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The given names chosen by Jews over the the centuries were dictated in part by the factors described above.

In Judaism, the given name is much more than just a label identifying an individual -- it represents HIM -- his values, his personality, his stance with respect to religious, cultural, assimilational issues, in short, his essence.  The given name determines not only the person's character but also his fate, and the name therefor takes on a highly charged symbolic value.  Perhaps this is related to the observation that children frequently resemble their grandparents in personality and looks, more than they do their own parents, and this is linked to frequently naming Jewish children after their grandparents.  In Judaism, the given name is the noun and the surname is its adjective.

Broadly speaking, the impact of Judaism and Jewish history on the given names adopted by Jews may be divided into three major periods of history:

Ancient Period2000 BCE - 587 BCE
Extended Babylonian Period  587 BCE - 950 CE
European Period950 - 1925

During the period 2000 BCE - 587 BCE, Hebrew names were not repeated and the borrowing of foreign names was negligible.  The Extended Babylonian Period covers the period in which there was a vigorous, scholarly Jewish presence in Babylonia.  During this period, there was a heavy borrowing of secular names from the Middle East society in which Jews lived, and the conversion of these names into Jewish names.  After about 950 CE, Babylonian society went into eclipse and the center of Jewish life moved to Europe;  in this period, European names were taken into the Jewish name lexicon at a rapid pace.

In the earliest Biblical days, a Hebrew given name was the exclusive possession of the person named, and these names were not repeated for a thousand years or more.  Thus, the names of the Patriarchs Avraham, Yitzchak, and Yaakov were not re-used for over a thousand years, and the name of King David was not re-used for 1500 years (in the Gaonic period). Before the Babylonian Exile (587 BCE), there is no record of a Jewish child having been named after a parent or grandparent.  The impression is that no such custom existed, and indeed, that it was avoided.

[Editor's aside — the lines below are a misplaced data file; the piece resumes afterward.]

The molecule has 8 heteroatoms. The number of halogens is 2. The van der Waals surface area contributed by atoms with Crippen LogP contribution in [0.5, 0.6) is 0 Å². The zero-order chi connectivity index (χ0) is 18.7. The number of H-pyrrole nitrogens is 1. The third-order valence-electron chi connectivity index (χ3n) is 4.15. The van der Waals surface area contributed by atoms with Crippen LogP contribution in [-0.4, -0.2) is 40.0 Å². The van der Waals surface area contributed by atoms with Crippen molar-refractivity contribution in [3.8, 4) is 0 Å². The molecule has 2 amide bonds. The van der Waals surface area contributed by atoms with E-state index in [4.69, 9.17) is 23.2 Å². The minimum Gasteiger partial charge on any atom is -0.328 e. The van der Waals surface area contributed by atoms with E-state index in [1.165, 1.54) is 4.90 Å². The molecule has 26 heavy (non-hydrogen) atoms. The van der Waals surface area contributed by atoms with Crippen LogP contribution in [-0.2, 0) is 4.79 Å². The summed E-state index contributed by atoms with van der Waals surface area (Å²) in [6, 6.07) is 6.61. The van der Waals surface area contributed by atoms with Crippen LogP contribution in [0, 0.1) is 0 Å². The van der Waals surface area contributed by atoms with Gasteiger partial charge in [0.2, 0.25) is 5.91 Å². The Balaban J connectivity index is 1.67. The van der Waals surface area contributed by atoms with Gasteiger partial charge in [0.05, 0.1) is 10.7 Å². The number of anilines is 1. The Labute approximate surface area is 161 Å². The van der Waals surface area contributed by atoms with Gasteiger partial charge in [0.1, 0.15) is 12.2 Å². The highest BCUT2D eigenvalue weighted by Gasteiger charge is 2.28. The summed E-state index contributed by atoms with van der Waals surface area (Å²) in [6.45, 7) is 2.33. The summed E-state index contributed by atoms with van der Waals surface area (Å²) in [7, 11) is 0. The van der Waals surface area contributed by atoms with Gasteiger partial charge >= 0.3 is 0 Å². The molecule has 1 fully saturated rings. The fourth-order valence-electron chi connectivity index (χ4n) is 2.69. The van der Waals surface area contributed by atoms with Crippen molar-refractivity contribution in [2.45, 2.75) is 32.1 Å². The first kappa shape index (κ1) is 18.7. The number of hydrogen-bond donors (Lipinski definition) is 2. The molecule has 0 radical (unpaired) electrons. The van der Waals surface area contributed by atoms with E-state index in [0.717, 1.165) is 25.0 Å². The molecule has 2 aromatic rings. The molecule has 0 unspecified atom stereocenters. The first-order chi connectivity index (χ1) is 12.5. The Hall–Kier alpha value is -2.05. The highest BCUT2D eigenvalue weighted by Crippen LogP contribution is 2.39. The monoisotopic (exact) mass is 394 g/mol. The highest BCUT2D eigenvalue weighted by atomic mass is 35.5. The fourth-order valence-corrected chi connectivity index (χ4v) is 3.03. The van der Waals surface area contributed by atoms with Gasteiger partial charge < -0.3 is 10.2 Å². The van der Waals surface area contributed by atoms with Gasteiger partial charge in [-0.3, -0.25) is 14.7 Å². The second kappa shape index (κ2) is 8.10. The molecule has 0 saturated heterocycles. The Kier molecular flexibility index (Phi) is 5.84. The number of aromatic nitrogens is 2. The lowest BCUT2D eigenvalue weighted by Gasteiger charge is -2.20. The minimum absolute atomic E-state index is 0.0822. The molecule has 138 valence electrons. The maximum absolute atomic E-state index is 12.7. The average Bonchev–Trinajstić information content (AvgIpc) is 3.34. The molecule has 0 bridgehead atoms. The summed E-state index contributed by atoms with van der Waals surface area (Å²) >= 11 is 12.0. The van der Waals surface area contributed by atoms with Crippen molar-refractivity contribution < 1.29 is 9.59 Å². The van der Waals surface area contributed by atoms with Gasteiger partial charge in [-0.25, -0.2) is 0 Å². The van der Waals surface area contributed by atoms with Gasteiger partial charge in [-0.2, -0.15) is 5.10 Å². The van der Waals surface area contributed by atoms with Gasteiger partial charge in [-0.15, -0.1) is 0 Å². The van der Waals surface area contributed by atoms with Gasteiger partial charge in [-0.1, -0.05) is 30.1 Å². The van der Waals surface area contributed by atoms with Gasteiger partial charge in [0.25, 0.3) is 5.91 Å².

Only Hebrew names were used before the Babylonian Exile, but afterwards some Chaldean and Aramaic names became Jewish names.  One group of exiles was fiercely traditionalist and used only Hebrew names.  They re-used older Hebrew names like Yoseyf, Binyamin, and Shimon for the first time, and even created new Hebrew names like Nechemya, Chasadya, Pedaya, and Melatya.

However, another group (assimilationists) was attracted to foreign names and used them actively.  For example, typical Aramaic names ending in "ay" were adopted (Mordechay).  And some Hebrew names were converted into derived Aramaic names, e.g., Shamay from Shemaya.

This tendency for Jews in the religiously observant end of the spectrum to emphasize the use of Hebrew given names, while Jews at the secular end of the spectrum emphasize local secular names, continued throughout Jewish history and exists today.  Accordingly, Jewish genealogists find it worthwhile to probe the history of their ancestors with respect to their position in the spectrum of Jewish group types.

During the Tanachic portion (2000 BCE - 500 CE) of the Ancient Period, encompassing the time of the Tora, Prophets, and Scriptures, Hebrew given names could be divided into five categories (2):

1.  Circumstances of Birth
2.  Known Events
3.  Degree of Relationship
4.  G-d Related (theophoric)
5.  Symbolic Meanings

Some examples of Circumstances of Birth names are:  Noach ("will comfort us"), Yitzchak ("they will laugh"), Asher (his mother Leah said, "Happy am I"), Yoseyf ("The Lord added to me another son"), Binyamin (when Rachel was dying, she named him Ben Oni, "son of my sorrow").

Some examples of Known Events names are:  Geyrshom ("stranger:" Moshe named him Geyrshom, because "I have been a stranger in a foreign land"), Eliezer ("my G-d has helped:" "the G-d of my father was my help and delivered me from the swords of Pharaoh").

Some examples of Degree of Relationship names are:  Avraham ("Av-raham:" "father of a mighty nation"), Benyamin ("Ben-yamin:" "son of right"), Achimelech ("Achi-melech:" "my brother is king").

A large class of names is G-d centered (theophoric), containing G-dly prefixes and suffixes.  Some examples are:  Elnatan, Yonatan ("G-d gave"), Chananeyl ("gracious"), Yerachmieyl ("will have mercy"), Uzieyl ("strong"), Zecharya ("remembers"), Yechieyl ("lives"), Elimelech ("is King"), Michaeyl ("is incomparable").